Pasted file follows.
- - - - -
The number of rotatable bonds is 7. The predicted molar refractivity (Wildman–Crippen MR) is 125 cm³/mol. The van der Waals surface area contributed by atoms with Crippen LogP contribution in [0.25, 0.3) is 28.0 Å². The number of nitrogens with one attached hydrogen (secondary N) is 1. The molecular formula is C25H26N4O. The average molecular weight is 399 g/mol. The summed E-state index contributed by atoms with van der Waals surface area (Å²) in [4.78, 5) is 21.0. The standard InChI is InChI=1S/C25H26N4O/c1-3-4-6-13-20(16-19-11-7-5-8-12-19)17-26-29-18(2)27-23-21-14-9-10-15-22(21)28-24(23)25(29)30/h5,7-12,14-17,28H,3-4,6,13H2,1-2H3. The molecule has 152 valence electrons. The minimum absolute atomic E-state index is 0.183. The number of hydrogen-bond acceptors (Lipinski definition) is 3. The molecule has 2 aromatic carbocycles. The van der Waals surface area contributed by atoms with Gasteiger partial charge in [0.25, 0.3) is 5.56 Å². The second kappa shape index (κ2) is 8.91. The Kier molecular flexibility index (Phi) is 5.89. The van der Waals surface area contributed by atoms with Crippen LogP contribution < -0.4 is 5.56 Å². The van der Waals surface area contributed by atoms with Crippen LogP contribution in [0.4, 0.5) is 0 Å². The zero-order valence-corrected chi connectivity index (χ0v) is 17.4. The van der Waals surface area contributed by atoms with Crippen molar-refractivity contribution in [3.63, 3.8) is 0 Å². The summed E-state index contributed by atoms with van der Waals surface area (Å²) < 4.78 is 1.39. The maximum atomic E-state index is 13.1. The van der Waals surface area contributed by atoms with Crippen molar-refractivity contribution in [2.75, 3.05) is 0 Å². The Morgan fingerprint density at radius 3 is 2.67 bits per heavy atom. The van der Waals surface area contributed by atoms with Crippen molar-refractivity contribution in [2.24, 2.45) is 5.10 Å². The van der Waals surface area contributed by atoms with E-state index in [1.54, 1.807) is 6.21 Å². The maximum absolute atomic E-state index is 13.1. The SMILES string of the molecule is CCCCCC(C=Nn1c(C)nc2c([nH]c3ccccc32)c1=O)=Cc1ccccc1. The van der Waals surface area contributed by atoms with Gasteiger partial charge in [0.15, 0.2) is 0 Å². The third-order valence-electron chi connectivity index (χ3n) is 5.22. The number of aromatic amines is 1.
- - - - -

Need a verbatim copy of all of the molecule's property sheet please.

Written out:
The number of rotatable bonds is 7. The predicted molar refractivity (Wildman–Crippen MR) is 125 cm³/mol. The van der Waals surface area contributed by atoms with Crippen LogP contribution in [0.25, 0.3) is 28.0 Å². The number of nitrogens with one attached hydrogen (secondary N) is 1. The molecular formula is C25H26N4O. The average molecular weight is 399 g/mol. The summed E-state index contributed by atoms with van der Waals surface area (Å²) in [4.78, 5) is 21.0. The standard InChI is InChI=1S/C25H26N4O/c1-3-4-6-13-20(16-19-11-7-5-8-12-19)17-26-29-18(2)27-23-21-14-9-10-15-22(21)28-24(23)25(29)30/h5,7-12,14-17,28H,3-4,6,13H2,1-2H3. The molecule has 152 valence electrons. The minimum absolute atomic E-state index is 0.183. The number of hydrogen-bond acceptors (Lipinski definition) is 3. The molecule has 2 aromatic carbocycles. The van der Waals surface area contributed by atoms with Gasteiger partial charge in [0.25, 0.3) is 5.56 Å². The second kappa shape index (κ2) is 8.91. The Kier molecular flexibility index (Phi) is 5.89. The van der Waals surface area contributed by atoms with Crippen LogP contribution < -0.4 is 5.56 Å². The van der Waals surface area contributed by atoms with Crippen LogP contribution in [0.4, 0.5) is 0 Å². The zero-order valence-corrected chi connectivity index (χ0v) is 17.4. The van der Waals surface area contributed by atoms with Crippen molar-refractivity contribution in [3.63, 3.8) is 0 Å². The summed E-state index contributed by atoms with van der Waals surface area (Å²) < 4.78 is 1.39. The maximum atomic E-state index is 13.1. The van der Waals surface area contributed by atoms with Crippen molar-refractivity contribution in [2.75, 3.05) is 0 Å². The Morgan fingerprint density at radius 3 is 2.67 bits per heavy atom. The van der Waals surface area contributed by atoms with Crippen molar-refractivity contribution in [2.24, 2.45) is 5.10 Å². The van der Waals surface area contributed by atoms with E-state index in [1.54, 1.807) is 6.21 Å². The maximum absolute atomic E-state index is 13.1. The SMILES string of the molecule is CCCCCC(C=Nn1c(C)nc2c([nH]c3ccccc32)c1=O)=Cc1ccccc1. The van der Waals surface area contributed by atoms with Gasteiger partial charge in [0.15, 0.2) is 0 Å². The third-order valence-electron chi connectivity index (χ3n) is 5.22. The number of aromatic amines is 1.